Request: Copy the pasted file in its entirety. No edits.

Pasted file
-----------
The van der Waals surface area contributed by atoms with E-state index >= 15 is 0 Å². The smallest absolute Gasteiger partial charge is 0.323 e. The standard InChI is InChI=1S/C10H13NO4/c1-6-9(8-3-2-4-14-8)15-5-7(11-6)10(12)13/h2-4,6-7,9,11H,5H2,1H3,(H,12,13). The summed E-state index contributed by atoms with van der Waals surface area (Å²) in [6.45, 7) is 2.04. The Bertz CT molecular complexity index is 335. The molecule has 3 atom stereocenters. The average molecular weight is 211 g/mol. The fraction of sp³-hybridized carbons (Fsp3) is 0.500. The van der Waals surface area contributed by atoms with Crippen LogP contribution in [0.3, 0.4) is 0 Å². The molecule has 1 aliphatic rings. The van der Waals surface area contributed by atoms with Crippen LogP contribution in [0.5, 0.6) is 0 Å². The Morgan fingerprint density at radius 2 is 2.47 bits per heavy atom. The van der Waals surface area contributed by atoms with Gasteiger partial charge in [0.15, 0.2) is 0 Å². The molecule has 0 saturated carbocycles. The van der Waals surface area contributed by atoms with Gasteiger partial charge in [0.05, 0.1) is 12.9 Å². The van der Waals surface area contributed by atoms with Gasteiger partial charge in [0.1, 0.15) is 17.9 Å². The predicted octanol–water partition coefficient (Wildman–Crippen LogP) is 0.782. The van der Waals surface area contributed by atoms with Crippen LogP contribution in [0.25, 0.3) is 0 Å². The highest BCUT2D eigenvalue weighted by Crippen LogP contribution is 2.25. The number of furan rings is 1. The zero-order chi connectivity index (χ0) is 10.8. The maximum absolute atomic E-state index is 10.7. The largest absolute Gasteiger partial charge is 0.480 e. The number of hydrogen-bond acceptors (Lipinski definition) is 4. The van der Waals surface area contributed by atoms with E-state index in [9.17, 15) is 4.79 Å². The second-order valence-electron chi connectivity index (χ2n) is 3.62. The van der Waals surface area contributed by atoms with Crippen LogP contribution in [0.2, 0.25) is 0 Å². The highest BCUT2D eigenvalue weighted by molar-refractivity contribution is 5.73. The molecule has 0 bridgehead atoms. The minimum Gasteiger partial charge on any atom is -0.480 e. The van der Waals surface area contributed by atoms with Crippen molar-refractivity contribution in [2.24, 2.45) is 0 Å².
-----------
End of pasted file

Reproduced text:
The van der Waals surface area contributed by atoms with E-state index >= 15 is 0 Å². The smallest absolute Gasteiger partial charge is 0.323 e. The standard InChI is InChI=1S/C10H13NO4/c1-6-9(8-3-2-4-14-8)15-5-7(11-6)10(12)13/h2-4,6-7,9,11H,5H2,1H3,(H,12,13). The summed E-state index contributed by atoms with van der Waals surface area (Å²) in [6.45, 7) is 2.04. The Bertz CT molecular complexity index is 335. The molecule has 3 atom stereocenters. The average molecular weight is 211 g/mol. The fraction of sp³-hybridized carbons (Fsp3) is 0.500. The van der Waals surface area contributed by atoms with Crippen LogP contribution in [0.3, 0.4) is 0 Å². The molecule has 1 aliphatic rings. The van der Waals surface area contributed by atoms with Crippen LogP contribution in [0.5, 0.6) is 0 Å². The Morgan fingerprint density at radius 2 is 2.47 bits per heavy atom. The van der Waals surface area contributed by atoms with Gasteiger partial charge in [0.15, 0.2) is 0 Å². The molecule has 0 saturated carbocycles. The van der Waals surface area contributed by atoms with Gasteiger partial charge in [0.05, 0.1) is 12.9 Å². The van der Waals surface area contributed by atoms with Gasteiger partial charge in [0.1, 0.15) is 17.9 Å². The predicted octanol–water partition coefficient (Wildman–Crippen LogP) is 0.782. The van der Waals surface area contributed by atoms with Crippen LogP contribution in [0.25, 0.3) is 0 Å². The highest BCUT2D eigenvalue weighted by Crippen LogP contribution is 2.25. The number of furan rings is 1. The zero-order chi connectivity index (χ0) is 10.8. The maximum absolute atomic E-state index is 10.7. The largest absolute Gasteiger partial charge is 0.480 e. The number of hydrogen-bond acceptors (Lipinski definition) is 4. The van der Waals surface area contributed by atoms with E-state index in [9.17, 15) is 4.79 Å². The second-order valence-electron chi connectivity index (χ2n) is 3.62. The van der Waals surface area contributed by atoms with Crippen LogP contribution in [0.2, 0.25) is 0 Å². The highest BCUT2D eigenvalue weighted by molar-refractivity contribution is 5.73. The molecule has 0 bridgehead atoms. The minimum Gasteiger partial charge on any atom is -0.480 e. The van der Waals surface area contributed by atoms with Crippen molar-refractivity contribution in [2.24, 2.45) is 0 Å².